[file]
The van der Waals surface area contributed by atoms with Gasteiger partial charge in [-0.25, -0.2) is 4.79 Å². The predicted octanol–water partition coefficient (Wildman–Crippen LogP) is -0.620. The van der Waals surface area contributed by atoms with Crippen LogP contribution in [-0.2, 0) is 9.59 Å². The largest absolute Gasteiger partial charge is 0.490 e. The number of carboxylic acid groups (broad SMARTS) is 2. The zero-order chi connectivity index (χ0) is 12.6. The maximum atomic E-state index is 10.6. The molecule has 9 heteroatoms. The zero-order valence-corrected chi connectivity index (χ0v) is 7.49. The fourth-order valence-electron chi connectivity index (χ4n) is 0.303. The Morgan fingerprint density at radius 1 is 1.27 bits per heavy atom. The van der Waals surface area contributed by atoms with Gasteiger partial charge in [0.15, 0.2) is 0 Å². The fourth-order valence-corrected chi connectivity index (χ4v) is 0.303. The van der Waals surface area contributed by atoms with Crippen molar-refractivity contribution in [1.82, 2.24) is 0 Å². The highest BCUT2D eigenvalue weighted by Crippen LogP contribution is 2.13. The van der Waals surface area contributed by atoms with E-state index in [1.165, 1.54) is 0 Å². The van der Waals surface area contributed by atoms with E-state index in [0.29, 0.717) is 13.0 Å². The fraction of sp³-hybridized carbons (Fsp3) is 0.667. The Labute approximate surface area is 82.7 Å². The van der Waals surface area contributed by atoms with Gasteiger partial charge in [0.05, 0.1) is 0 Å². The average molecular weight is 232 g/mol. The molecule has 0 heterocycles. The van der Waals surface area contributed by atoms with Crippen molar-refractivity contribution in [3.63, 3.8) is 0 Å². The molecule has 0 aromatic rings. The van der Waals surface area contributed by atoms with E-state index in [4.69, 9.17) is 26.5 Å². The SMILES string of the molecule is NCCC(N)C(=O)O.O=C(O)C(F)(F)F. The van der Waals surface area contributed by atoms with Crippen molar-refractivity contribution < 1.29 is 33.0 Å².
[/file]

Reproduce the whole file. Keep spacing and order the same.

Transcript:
The van der Waals surface area contributed by atoms with Gasteiger partial charge in [-0.25, -0.2) is 4.79 Å². The predicted octanol–water partition coefficient (Wildman–Crippen LogP) is -0.620. The van der Waals surface area contributed by atoms with Crippen LogP contribution in [-0.2, 0) is 9.59 Å². The largest absolute Gasteiger partial charge is 0.490 e. The number of carboxylic acid groups (broad SMARTS) is 2. The zero-order chi connectivity index (χ0) is 12.6. The maximum atomic E-state index is 10.6. The molecule has 9 heteroatoms. The zero-order valence-corrected chi connectivity index (χ0v) is 7.49. The fourth-order valence-electron chi connectivity index (χ4n) is 0.303. The Morgan fingerprint density at radius 1 is 1.27 bits per heavy atom. The van der Waals surface area contributed by atoms with Gasteiger partial charge in [0.15, 0.2) is 0 Å². The fourth-order valence-corrected chi connectivity index (χ4v) is 0.303. The van der Waals surface area contributed by atoms with Crippen molar-refractivity contribution in [1.82, 2.24) is 0 Å². The highest BCUT2D eigenvalue weighted by Crippen LogP contribution is 2.13. The van der Waals surface area contributed by atoms with E-state index in [1.165, 1.54) is 0 Å². The van der Waals surface area contributed by atoms with E-state index in [0.29, 0.717) is 13.0 Å². The fraction of sp³-hybridized carbons (Fsp3) is 0.667. The Labute approximate surface area is 82.7 Å². The van der Waals surface area contributed by atoms with Gasteiger partial charge in [0.05, 0.1) is 0 Å². The average molecular weight is 232 g/mol. The molecule has 0 heterocycles. The van der Waals surface area contributed by atoms with Crippen molar-refractivity contribution in [3.63, 3.8) is 0 Å². The molecule has 0 aromatic rings. The van der Waals surface area contributed by atoms with E-state index in [4.69, 9.17) is 26.5 Å². The SMILES string of the molecule is NCCC(N)C(=O)O.O=C(O)C(F)(F)F. The van der Waals surface area contributed by atoms with Crippen molar-refractivity contribution < 1.29 is 33.0 Å².